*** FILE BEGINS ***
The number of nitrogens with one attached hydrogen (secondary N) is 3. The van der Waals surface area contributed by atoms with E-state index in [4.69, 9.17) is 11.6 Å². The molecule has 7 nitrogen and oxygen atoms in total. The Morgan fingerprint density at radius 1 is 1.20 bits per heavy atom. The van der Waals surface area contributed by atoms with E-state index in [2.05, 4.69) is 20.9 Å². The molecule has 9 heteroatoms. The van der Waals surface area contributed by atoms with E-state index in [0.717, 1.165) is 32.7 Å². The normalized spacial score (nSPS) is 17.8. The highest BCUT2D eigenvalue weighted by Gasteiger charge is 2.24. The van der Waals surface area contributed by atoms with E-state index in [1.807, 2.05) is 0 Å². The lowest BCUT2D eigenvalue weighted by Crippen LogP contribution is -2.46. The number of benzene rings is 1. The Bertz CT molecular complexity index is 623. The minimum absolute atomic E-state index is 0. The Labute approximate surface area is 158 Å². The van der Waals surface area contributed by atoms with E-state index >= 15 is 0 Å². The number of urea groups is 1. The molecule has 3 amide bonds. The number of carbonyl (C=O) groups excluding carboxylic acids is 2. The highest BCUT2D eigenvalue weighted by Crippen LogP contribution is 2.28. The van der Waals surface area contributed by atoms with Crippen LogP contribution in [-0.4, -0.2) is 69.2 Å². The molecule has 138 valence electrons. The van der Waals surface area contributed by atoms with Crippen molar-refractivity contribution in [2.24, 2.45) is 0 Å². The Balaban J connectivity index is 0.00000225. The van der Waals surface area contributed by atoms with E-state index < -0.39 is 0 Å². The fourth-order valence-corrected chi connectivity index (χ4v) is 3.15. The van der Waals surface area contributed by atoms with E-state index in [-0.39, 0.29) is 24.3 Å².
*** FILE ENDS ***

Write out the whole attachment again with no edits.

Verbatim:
The number of nitrogens with one attached hydrogen (secondary N) is 3. The van der Waals surface area contributed by atoms with E-state index in [4.69, 9.17) is 11.6 Å². The molecule has 7 nitrogen and oxygen atoms in total. The Morgan fingerprint density at radius 1 is 1.20 bits per heavy atom. The van der Waals surface area contributed by atoms with E-state index in [2.05, 4.69) is 20.9 Å². The molecule has 9 heteroatoms. The van der Waals surface area contributed by atoms with E-state index in [0.717, 1.165) is 32.7 Å². The normalized spacial score (nSPS) is 17.8. The highest BCUT2D eigenvalue weighted by Gasteiger charge is 2.24. The van der Waals surface area contributed by atoms with E-state index in [1.807, 2.05) is 0 Å². The lowest BCUT2D eigenvalue weighted by Crippen LogP contribution is -2.46. The number of benzene rings is 1. The Bertz CT molecular complexity index is 623. The minimum absolute atomic E-state index is 0. The Labute approximate surface area is 158 Å². The van der Waals surface area contributed by atoms with E-state index >= 15 is 0 Å². The number of urea groups is 1. The molecule has 3 amide bonds. The number of carbonyl (C=O) groups excluding carboxylic acids is 2. The highest BCUT2D eigenvalue weighted by Crippen LogP contribution is 2.28. The van der Waals surface area contributed by atoms with Crippen LogP contribution in [-0.4, -0.2) is 69.2 Å². The molecule has 138 valence electrons. The van der Waals surface area contributed by atoms with Crippen molar-refractivity contribution in [2.24, 2.45) is 0 Å². The Balaban J connectivity index is 0.00000225. The van der Waals surface area contributed by atoms with E-state index < -0.39 is 0 Å². The fourth-order valence-corrected chi connectivity index (χ4v) is 3.15. The van der Waals surface area contributed by atoms with E-state index in [-0.39, 0.29) is 24.3 Å².